Great concern was expressed over the resurgence of traditional gender stereotypes towards women reported by Estonia, where according to a recent survey even most highly educated people believed that women should not participate in politics.  Responding to the experts' comments, the country representatives said that lately attitudes regarding women's role in society had begun to change.  Two thirds of the population admitted to the existence of discrimination against women in the labour market, and a special strategy was being drafted to address that matter.

The Committee members remarked on the striking contrast between Sri Lanka's many well-educated and accomplished women and boats full of people, who left that country "in practically slavery conditions" in search of work.  They noted Sri Lanka’s sincere efforts to implement the Convention, despite a long period of civil strife and economic difficulties, however.  Pointing out the measures to protect ethnic women undertaken by that country, the experts also stressed the need to educate women in conflict zones about their rights and grievance procedures.  Experts also noted that while several women had held the country’s presidency since 1994, they were still underrepresented at the decision-making level.

Although the status of women in Trinidad and Tobago compared favourably with that of other middle-income developing countries, women continued to be subject to a wide range of gender-based constraints there.  As stressed in the debate, well-educated women continued to be underpaid in every sector of employment, except when employed by the State.  The experts praised the Government for enacting equal opportunities legislation and other innovative laws to promote the advancement of women.

Experts also expressed great concern over the slow pace of the implementation of the Convention in Uruguay, saying that the country had not followed the guidelines for reporting under the Convention.  There was neither de facto nor de jure equality in Uruguay, one expert said, questioning the country's commitment to the implementation of the Convention.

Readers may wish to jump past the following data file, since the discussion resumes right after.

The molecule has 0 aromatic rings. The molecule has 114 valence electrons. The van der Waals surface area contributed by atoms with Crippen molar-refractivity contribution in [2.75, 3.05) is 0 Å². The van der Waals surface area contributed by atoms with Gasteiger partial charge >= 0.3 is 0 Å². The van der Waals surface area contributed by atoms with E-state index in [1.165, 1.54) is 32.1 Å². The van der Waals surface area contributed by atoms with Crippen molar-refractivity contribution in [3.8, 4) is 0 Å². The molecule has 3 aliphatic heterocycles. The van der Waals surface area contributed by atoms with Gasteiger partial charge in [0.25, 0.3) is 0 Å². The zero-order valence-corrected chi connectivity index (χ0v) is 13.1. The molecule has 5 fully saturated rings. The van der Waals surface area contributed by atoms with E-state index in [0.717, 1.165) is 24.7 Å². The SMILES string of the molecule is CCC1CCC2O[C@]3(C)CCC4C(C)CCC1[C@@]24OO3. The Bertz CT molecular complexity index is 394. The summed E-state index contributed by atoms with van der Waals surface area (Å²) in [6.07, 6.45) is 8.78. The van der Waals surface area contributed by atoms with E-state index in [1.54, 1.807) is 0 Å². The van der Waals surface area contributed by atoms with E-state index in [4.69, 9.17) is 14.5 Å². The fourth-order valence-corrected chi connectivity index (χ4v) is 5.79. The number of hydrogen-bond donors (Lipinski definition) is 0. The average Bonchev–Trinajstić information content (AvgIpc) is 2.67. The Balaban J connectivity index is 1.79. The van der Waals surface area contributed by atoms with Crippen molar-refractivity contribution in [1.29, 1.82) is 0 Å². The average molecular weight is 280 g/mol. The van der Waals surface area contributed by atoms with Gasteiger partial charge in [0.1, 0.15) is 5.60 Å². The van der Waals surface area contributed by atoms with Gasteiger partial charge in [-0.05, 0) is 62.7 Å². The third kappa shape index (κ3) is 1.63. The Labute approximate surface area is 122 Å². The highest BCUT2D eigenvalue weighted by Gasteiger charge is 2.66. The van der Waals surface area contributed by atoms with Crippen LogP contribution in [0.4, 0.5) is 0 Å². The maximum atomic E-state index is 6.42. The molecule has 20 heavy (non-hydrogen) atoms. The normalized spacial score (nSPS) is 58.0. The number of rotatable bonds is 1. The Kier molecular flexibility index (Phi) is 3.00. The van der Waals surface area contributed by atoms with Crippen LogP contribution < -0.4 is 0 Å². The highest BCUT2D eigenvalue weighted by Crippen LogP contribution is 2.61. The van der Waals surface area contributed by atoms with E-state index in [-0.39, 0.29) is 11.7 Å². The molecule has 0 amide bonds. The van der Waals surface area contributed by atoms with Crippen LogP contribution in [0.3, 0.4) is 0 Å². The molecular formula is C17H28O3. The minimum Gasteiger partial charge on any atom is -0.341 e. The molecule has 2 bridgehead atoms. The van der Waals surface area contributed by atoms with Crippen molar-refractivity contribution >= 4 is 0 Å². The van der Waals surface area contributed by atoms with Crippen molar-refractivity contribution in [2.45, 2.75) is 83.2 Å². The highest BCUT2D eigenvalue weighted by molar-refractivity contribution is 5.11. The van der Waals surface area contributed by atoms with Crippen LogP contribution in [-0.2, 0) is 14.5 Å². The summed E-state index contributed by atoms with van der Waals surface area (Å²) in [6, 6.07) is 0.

While welcoming "visible achievements" in the implementation of the Convention in Iceland, members of the Committee questioned that country's decision not to incorporate the treaty into domestic law.  Also noted was a gender gap in pay and a high percentage of women in part-time jobs.  The speakers were impressed, however, with the participation of men in women's issues in Iceland and the country's excellent achievements in the field of education.

It was encouraging to see that the Government of the Russian Federation considered the recent radical transformation in the country “as a time of opportunity for women”, experts said.  It was important to ensure that the anti-discrimination process was not slowed down by periods of social transition, and that women’s rights were not violated or overlooked.  In the discussion of that country’s report, experts expressed their appreciation for the many policies and

mechanisms put in place for the advancement of women in Russia.  Many questions were asked about the situation of women in Chechnya.

Background on Committee

The Committee comprises 23 experts from around the world who, acting in their personal capacities, monitor compliance with the Convention on the Elimination of All Forms of Discrimination Against Women.  This year, the Committee, which normally meets twice a year, will meet three times following the General Assembly’s approval to hold an extraordinary three-week session in 2002 to reduce the backlog of the country’s reports.

Previously, the Committee adopted general recommendations covering such issues as women's economic position; the impact of structural adjustment policies; maternity leave; measures taken to allow women to combine childbearing with employment; violence against women; the dissemination of the Convention and its provisions; and the extent to which NGOs have been incorporated into the process of preparing reports on the implementation of the Convention.  As of 31 May 2001, there were 24 general recommendations.  During the current session, the Committee continued its work on a twenty-fifth general recommendation.  The new recommendation will address article 4.1 of the Convention, on temporary special measures, aimed at accelerating de facto equality between men and women

Committee Membership

The 23 expert members of the Committee, serving in their personal capacities are:  Charlotte Abaka, Ghana; Ayse Feride Acar, Turkey; Sjamsiah Achmad, Indonesia; Emna Aouij, Tunisia; Ivanka Corti, Italy; Feng Cui, China; Naela Gabr, Egypt; Françoise Gaspard, France; María Yolanda Ferrer Gómez, Cuba; Aída González Martínez, Mexico; Savitri Goonesekere, Sri Lanka; Rosalyn Hazelle, Saint Kitts and Nevis; Fatima Kwaku, Nigeria; Rosario Manalo, Philippines; Göran Melander, Sweden; Mavivi Myakayaka-Manzini, South Africa; Frances Livingstone Raday, Israel; Zelmira Regazzoli, Argentina; Hanna Beate Schöpp-Schilling, Germany; Heisoo Shin, Republic of Korea; Maria Regina Tavares da Silva, Portugal; Fumiko Saiga, Japan; and Christine Kapalata, United Republic of Tanzania.

Committee Officers

The Committee's Bureau was elected in January 2001 for a term of two years.  Charlotte Abaka of Ghana is the Committee's Chairperson; Ayse Feride Acar of Turkey, Zelmira Regazzoli of Argentina and Rosario Manalo of the Philippines are its three Vice Chairpersons; Rosalyn Hazelle of St. Kitts and Nevis is the Committee's Rapporteur.

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For information media. Not an official record.